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COSTA RICA: CERRO SAN LUIS
COSTA RICA: CERRO SAN LUIS
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COSTA RICA: CERRO SAN LUIS

Regular price $32.00

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COSTA RICA: CERRO SAN LUIS

Tastes Like: Cola, Mulled Orange, Banana, Ginseng Root, Fudge

12oz / 340g BAGS. Mug not included but can be added here

Tastes like: Cola, Mulled Orange, Banana, Ginseng Root, Fudge
Region: Grecia, West Valley
Farm: San Luis Micromill, finca El Venado
Varietal: SL28
Processing: Yellow Honey

We are very excited to offer you this uniquely refined single-varietal coffee.

In the West Valley of Grecia, the San Luis Micromill at El Venado Farm has processed this  SL28 coffee in a style called Yellow Honey. 

Honey Process

These beans have no actual honey, despite their name and sticky appearance. The process originated in Costa Rica and uses less water than “natural” or “washed” process coffees.

Fruit Removal: Fruit skin is removed within 24 hours of harvest; all or some of the mucilage is left to dry on the seeds
Fermentation: Occurs throughout the drying process (until seeds reach a moisture content of 11%)
Drying Time: 18–25 days on average
Profile: Can express some fruity/pulpy/jammy flavours or caramel, sugar sweetness and nuttiness

The Honey process is similar to the Brazilian post-harvest process known as Pulped Natural. Like the Pulped Natural methodology, Honey coffee is de-pulped to remove the skin of the cherry, and the coffee seed is allowed to dry with some or all of its sticky fruit mucilage intact. This process retains some of the desirable characteristics of Natural coffee, like a heavy body, sweet fruitiness with lower acidity, and deep chocolate notes.

The most obvious benefit to the Honey process is the various flavour characteristics that can emerge through fermentation and exposure. On the other hand, the exposed fruit material does create more risk for the producers, as it requires more labour in drying, which is why it can cost more.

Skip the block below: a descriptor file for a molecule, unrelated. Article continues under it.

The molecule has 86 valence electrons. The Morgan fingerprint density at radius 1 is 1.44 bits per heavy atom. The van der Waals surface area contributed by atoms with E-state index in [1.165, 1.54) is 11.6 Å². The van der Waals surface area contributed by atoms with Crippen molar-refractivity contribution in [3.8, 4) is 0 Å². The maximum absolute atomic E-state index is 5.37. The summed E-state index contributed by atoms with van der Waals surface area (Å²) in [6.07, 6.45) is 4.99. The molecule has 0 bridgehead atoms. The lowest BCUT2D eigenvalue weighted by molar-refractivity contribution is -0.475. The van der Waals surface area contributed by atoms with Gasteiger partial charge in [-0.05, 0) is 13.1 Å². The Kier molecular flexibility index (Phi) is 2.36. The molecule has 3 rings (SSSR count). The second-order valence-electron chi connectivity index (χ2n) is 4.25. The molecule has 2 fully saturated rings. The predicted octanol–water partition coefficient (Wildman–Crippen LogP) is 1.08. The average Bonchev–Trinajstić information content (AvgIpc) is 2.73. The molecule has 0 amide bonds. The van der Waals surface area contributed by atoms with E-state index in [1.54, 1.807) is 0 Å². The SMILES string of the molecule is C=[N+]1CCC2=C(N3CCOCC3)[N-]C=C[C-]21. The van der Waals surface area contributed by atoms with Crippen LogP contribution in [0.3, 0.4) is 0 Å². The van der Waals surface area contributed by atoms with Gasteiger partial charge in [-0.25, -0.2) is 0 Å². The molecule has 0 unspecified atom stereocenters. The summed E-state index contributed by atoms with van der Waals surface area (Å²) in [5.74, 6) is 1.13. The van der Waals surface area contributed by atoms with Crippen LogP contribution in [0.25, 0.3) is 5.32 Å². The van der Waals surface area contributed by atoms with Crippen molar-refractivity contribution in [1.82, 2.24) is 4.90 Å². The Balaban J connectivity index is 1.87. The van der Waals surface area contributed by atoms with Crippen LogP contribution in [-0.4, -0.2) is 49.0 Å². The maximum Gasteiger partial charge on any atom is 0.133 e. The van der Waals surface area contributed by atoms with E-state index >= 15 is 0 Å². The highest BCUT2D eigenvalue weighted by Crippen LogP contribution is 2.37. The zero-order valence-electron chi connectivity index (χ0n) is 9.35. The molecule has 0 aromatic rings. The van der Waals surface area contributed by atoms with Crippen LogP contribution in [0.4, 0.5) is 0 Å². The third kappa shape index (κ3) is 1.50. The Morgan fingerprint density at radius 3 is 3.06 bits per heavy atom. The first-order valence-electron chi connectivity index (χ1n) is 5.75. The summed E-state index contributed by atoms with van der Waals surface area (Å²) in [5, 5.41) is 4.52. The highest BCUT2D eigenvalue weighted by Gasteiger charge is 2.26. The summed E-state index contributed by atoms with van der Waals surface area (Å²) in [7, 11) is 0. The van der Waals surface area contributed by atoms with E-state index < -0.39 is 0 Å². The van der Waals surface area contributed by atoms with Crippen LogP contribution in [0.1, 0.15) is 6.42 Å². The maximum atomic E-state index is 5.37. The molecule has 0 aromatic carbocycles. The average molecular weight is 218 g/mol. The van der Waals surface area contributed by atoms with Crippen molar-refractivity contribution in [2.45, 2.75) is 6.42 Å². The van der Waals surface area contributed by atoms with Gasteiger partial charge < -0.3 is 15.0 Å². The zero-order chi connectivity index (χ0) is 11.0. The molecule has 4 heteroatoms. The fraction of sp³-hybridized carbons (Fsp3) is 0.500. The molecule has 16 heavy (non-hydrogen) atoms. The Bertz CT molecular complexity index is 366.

Check out this video from our importer; It goes into detail about the process:  

SL28 Varietal

Due to the logistics of farms and washing stations, we often get single-origin coffees with multiple varieties. However, since we are dealing with one farm, Finca El Vanado, we can know exactly which plant these beans came from. Having the same varietal throughout roasting means ultimate consistency. 

SL28 is among the most well-known and well-regarded varieties of Africa. It is a tall coffee tree with high yields, large beans and an exceptionally good cup profile. SL28 has consequently spread from Kenya, where it was initially selected in the 1930s, to Latin America.

The variety is suited for medium to high altitudes and shows resistance to drought. It is notable for its rusticity. SL28 trees in many parts of Kenya are 60-80 years old and still productive. 

Recent genetic tests have confirmed that SL28 is related to the Bourbon genetic group.

About Costa Rican Coffee: Coffee was planted in Costa Rica in the late 1700s, and it was the first Central American country to have a fully established coffee industry.

Lcafe is the national coffee association, an NGO that assists in the agricultural and commercial development of the Costa Rican coffee market. It is funded by an export tax on all coffee, which is used for scientific research into Arabica genetics and biology, plant pathology, soil and water analysis, and industry oversight. 

Lcafe exists to guarantee that contract terms for Costa Rican coffee ensure the farmer receives 80% of the “free on board” price, where the ownership and price risks are transferred from the farmer/seller to the buyer.

Costa Rica contributes less than 1% of the world’s coffee production, yet it has a strong reputation for producing excellent, easy-to-drink coffee. 

One way that Costa Rica has differentiated itself from coffee-growing nations is through the diversity of profiles in its growing regions, despite its relatively small geographical size. 

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Home Drip Recipe

Our espresso and filter coffee both work well in regular drip machines. Use a 1:16 coffee to water ratio. Make sure you properly grind your beans for each brewer. For a detailed guide on grinding, click this picture.

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